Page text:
The county will have available about $20 million less than what it spent in 2004.
YOUNGSTOWN -- Mahoning County's financial condition is a mess, and the commissioners have their work cut out for them to make ends meet, the county's chief fiscal officer said.
"Without question, I have never confronted a financial situation as bad as the one we are facing in Mahoning County this year," said county Auditor George Tablack. He painted a bleak financial picture at the commissioners' annual reorganization meeting Monday.
The county's half-percent sales tax ended Dec. 31 after voters turned it down twice in 2004. The tax brought in between $13 million and $14 million yearly, or about 25 percent of the county's revenue.
The county budget commission has passed a spending certificate this year of $34 million, and that may increase to about $38 million. But that is far less than the $54 million the county spent last year, and budget requests for this year total $57 million.
$250,000 too much
Commissioners in late December passed a temporary appropriation of $12 million for the first four months of 2005, but Tablack says officeholders should not believe there will be $48 million available .
"We are only going to have between $34 million and $38 million to spend this year. My belief is we are spending $250,000 a week that we don't have," Tablack said.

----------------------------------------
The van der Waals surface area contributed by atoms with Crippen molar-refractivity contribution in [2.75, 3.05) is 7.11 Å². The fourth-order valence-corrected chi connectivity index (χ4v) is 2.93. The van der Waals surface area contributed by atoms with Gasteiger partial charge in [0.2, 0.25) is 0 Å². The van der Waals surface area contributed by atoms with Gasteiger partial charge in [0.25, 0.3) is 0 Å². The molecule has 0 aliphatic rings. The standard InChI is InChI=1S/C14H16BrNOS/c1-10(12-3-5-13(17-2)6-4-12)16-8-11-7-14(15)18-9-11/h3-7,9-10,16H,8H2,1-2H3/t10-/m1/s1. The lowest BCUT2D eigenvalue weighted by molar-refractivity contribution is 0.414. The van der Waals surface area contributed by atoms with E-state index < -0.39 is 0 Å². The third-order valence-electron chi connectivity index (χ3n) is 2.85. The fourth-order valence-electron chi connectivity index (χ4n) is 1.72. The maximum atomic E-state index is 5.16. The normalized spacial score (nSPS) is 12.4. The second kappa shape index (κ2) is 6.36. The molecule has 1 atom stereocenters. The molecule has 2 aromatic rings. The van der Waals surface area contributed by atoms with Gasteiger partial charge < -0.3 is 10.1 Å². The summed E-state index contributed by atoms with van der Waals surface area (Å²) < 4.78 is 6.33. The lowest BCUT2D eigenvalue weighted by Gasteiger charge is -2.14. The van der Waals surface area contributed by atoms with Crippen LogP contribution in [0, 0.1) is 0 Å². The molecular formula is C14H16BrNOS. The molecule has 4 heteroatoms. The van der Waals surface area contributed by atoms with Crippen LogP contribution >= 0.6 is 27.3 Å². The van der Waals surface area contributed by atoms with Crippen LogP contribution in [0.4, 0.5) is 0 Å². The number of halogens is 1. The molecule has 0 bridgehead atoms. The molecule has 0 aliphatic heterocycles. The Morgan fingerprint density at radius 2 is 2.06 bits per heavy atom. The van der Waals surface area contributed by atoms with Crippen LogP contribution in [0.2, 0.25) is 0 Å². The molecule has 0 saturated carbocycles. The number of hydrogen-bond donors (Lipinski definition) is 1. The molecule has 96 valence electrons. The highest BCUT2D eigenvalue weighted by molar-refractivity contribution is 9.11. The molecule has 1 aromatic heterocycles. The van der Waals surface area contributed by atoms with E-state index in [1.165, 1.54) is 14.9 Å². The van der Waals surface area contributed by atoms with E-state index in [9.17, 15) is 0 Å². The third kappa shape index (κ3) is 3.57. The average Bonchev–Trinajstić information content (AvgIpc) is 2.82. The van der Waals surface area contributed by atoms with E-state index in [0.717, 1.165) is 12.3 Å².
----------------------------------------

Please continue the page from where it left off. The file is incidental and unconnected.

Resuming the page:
He added that the county has been losing money for six straight years.
"We compound the problem each day we delay to take action" such as layoffs and other cutbacks, he added.
He said that is why he tried to persuade the outgoing board to pass a full-year appropriation for 2005 last year so officeholders would know where they stand and what personnel actions they needed to take.
"We can't maintain the basic, fundamental services of county government and also have a balanced budget. This won't happen," Tablack said, adding that he believed the county already is in a deficit-spending situation.
Commissioners Anthony Traficanti, John McNally IV and David Ludt oversee the county's general fund budget and allocate money for departments that get their revenue from that fund.
Traficanti, elected board chairman, said he appreciated Tablack's forecast and his frankness. He said elected officials are "in this thing together" and every officeholder and department head has a stake in making sure county government operates efficiently.
"The budget hearings will be open to the public, and they will be marathon sessions," Traficanti said, adding he has an open-door policy and wants to hear and consider ideas and suggestions.
Among the ideas the commissioners will consider is Tablack's proposal to establish an audit committee. That committee would be primarily composed of private-sector residents with backgrounds in finance and accounting that would oversee county accounting practices and spending. The panel would also have the ability to suggest to commissioners changes to better operate county government.
Joseph Caruso, assistant county administrator, said budget hearings are scheduled to begin Jan. 19 and conclude Feb. 2. Commissioners, by law, must pass a full-year budget by April 1.
Tablack suggested that instead of the usual budget hearings, where officeholders bring in wish lists, officeholders should bring in budgets comparing and explaining their operating differences between 1999 and this year.
He chose 1999, the last year the county's general fund budget was about $37 million.